Social Links

Instagram  

Contact the Studio

314.956.6049
susanschmittart@gmail.com 

 

Follow Susan's blog

Enter your email address:

Delivered by FeedBurner

 

 

Blog Archve

Entries in Printmaking (2)

Saturday
Jul042015

H Squared - Making a print

I have enjoyed  printing multiples so much, I thought I would make an entirely stamped painting. I made a first attempt using my "just go at it" approach and realized it would be hard to make adjustments to the print later. I have discovered when making multiples - if you make a mistake on one (and you know it's a mistake as quickly as you have made it) you have to make the same mistake on all the copies. Then the fix is the same. Since I wanted to make multiples with this project, I made several practice runs to work out the potential errors in advance.

I picked a color story to work with. I love the Color Star. Unfortunately it is out of print, but if you are lucky to have one it is enormously helpful on projects like this. There are many color therory wheels or charts that are helpful with solving color problems in paintings. They are necessary tools to have in your studio. I also made decisions about the pose of my Quilted Woman and the stamp choice. In this project I opted for one square stamp that I carved. It could be turned in any direction to give 4 different looks. And since it was square, it would stack nicely while I built my quilt blocks.

I limited this run to three images. I wanted to follow a cruciform, which I think is fairly uncomplicated. I use it quite a bit in my paintings of Quilted Women. It works well since so many of the QW have arms stretched out. Using the interior, lightest shades on the wheel I built the cruciform composition, gradually building in the darks around warm colors.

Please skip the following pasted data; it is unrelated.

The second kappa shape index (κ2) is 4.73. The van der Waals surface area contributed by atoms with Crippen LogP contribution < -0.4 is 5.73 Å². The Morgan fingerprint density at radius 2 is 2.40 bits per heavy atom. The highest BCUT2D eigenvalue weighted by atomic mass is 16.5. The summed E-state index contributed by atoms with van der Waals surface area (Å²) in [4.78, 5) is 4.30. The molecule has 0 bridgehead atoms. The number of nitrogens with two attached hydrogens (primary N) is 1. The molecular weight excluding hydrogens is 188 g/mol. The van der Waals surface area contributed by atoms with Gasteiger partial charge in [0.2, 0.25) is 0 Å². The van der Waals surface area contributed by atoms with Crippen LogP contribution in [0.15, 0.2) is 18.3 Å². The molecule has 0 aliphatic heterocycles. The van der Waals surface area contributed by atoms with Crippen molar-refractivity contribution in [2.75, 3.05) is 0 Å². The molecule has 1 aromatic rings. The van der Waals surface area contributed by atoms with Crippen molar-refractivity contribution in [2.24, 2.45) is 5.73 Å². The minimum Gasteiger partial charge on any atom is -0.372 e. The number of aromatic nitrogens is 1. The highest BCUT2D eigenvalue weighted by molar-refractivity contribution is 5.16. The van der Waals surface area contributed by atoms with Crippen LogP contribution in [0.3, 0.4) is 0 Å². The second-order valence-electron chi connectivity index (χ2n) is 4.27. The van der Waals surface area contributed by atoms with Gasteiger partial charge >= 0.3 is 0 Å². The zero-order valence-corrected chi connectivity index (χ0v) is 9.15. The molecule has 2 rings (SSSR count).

Once my blocks were completed, using a timy brush,  I added the brightes hues in the H shapes exposed from stamping. I decide not to fill in the white spaces between some of the blocks. I think it could be done effectively, but because of my natural paper protected around the image, I thought it would be a unifying effect on the print. I liked it once I pulled my tape from around the image.

This is #1 of  my three finished prints. They are all slightly different because each time I placed the stamp I applied a new thin layer of paint to the stamp. I love the exposed paper spaces from the stamping. It shows how each one is different because of color, texture, the way I pressed the stamp and of course the directional turn. I think this project was a lot of fun to make and successful as a finished project. I have to say I slipped in a second stamp at the top. Do you see it?

Things I learned

 

  • Solve the problems before you begin the printing
  • Pick a color story that allows you to tell the best story with your painting
  • Choose an easy composition so that all of the nuance of hand work really shows up
  • One stamp provides many options so don't think you have to have a lot to make beautiful paintings.